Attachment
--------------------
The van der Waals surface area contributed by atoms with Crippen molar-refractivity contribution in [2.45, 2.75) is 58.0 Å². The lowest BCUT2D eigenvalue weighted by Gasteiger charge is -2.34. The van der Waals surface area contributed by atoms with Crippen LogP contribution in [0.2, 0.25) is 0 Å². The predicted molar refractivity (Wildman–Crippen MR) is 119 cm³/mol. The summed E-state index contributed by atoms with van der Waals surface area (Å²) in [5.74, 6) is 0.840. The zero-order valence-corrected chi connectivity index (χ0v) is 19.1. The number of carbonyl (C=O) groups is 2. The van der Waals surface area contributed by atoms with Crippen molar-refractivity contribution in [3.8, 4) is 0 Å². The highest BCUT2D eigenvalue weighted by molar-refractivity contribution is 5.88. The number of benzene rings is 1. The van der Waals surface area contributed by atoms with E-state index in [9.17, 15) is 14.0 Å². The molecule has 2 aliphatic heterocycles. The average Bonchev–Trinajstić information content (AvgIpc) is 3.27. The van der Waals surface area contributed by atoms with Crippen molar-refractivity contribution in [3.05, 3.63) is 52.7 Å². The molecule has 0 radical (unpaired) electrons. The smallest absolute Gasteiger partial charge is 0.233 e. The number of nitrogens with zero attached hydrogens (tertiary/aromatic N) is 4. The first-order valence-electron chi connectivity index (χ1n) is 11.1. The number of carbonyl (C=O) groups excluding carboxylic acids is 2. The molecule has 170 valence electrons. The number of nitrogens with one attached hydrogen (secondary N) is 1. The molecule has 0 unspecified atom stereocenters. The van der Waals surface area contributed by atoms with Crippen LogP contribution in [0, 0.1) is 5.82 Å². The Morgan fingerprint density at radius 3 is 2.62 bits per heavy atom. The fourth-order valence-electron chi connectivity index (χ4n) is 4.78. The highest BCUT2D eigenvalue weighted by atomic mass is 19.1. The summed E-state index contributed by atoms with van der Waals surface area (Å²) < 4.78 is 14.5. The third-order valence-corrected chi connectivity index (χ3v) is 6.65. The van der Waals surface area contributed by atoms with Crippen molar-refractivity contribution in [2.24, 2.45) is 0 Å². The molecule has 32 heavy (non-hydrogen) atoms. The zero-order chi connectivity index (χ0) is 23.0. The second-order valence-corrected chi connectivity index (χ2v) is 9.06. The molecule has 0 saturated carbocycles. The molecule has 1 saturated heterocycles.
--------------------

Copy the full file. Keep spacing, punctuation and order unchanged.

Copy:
The van der Waals surface area contributed by atoms with Crippen molar-refractivity contribution in [2.45, 2.75) is 58.0 Å². The lowest BCUT2D eigenvalue weighted by Gasteiger charge is -2.34. The van der Waals surface area contributed by atoms with Crippen LogP contribution in [0.2, 0.25) is 0 Å². The predicted molar refractivity (Wildman–Crippen MR) is 119 cm³/mol. The summed E-state index contributed by atoms with van der Waals surface area (Å²) in [5.74, 6) is 0.840. The zero-order valence-corrected chi connectivity index (χ0v) is 19.1. The number of carbonyl (C=O) groups is 2. The van der Waals surface area contributed by atoms with Crippen molar-refractivity contribution in [3.8, 4) is 0 Å². The highest BCUT2D eigenvalue weighted by molar-refractivity contribution is 5.88. The number of benzene rings is 1. The van der Waals surface area contributed by atoms with E-state index in [9.17, 15) is 14.0 Å². The molecule has 2 aliphatic heterocycles. The average Bonchev–Trinajstić information content (AvgIpc) is 3.27. The van der Waals surface area contributed by atoms with Crippen molar-refractivity contribution in [3.05, 3.63) is 52.7 Å². The molecule has 0 radical (unpaired) electrons. The smallest absolute Gasteiger partial charge is 0.233 e. The number of nitrogens with zero attached hydrogens (tertiary/aromatic N) is 4. The first-order valence-electron chi connectivity index (χ1n) is 11.1. The number of carbonyl (C=O) groups excluding carboxylic acids is 2. The molecule has 170 valence electrons. The number of nitrogens with one attached hydrogen (secondary N) is 1. The molecule has 0 unspecified atom stereocenters. The van der Waals surface area contributed by atoms with Crippen LogP contribution in [0, 0.1) is 5.82 Å². The Morgan fingerprint density at radius 3 is 2.62 bits per heavy atom. The fourth-order valence-electron chi connectivity index (χ4n) is 4.78. The highest BCUT2D eigenvalue weighted by atomic mass is 19.1. The summed E-state index contributed by atoms with van der Waals surface area (Å²) < 4.78 is 14.5. The third-order valence-corrected chi connectivity index (χ3v) is 6.65. The van der Waals surface area contributed by atoms with Crippen molar-refractivity contribution in [2.24, 2.45) is 0 Å². The molecule has 32 heavy (non-hydrogen) atoms. The zero-order chi connectivity index (χ0) is 23.0. The second-order valence-corrected chi connectivity index (χ2v) is 9.06. The molecule has 0 saturated carbocycles. The molecule has 1 saturated heterocycles.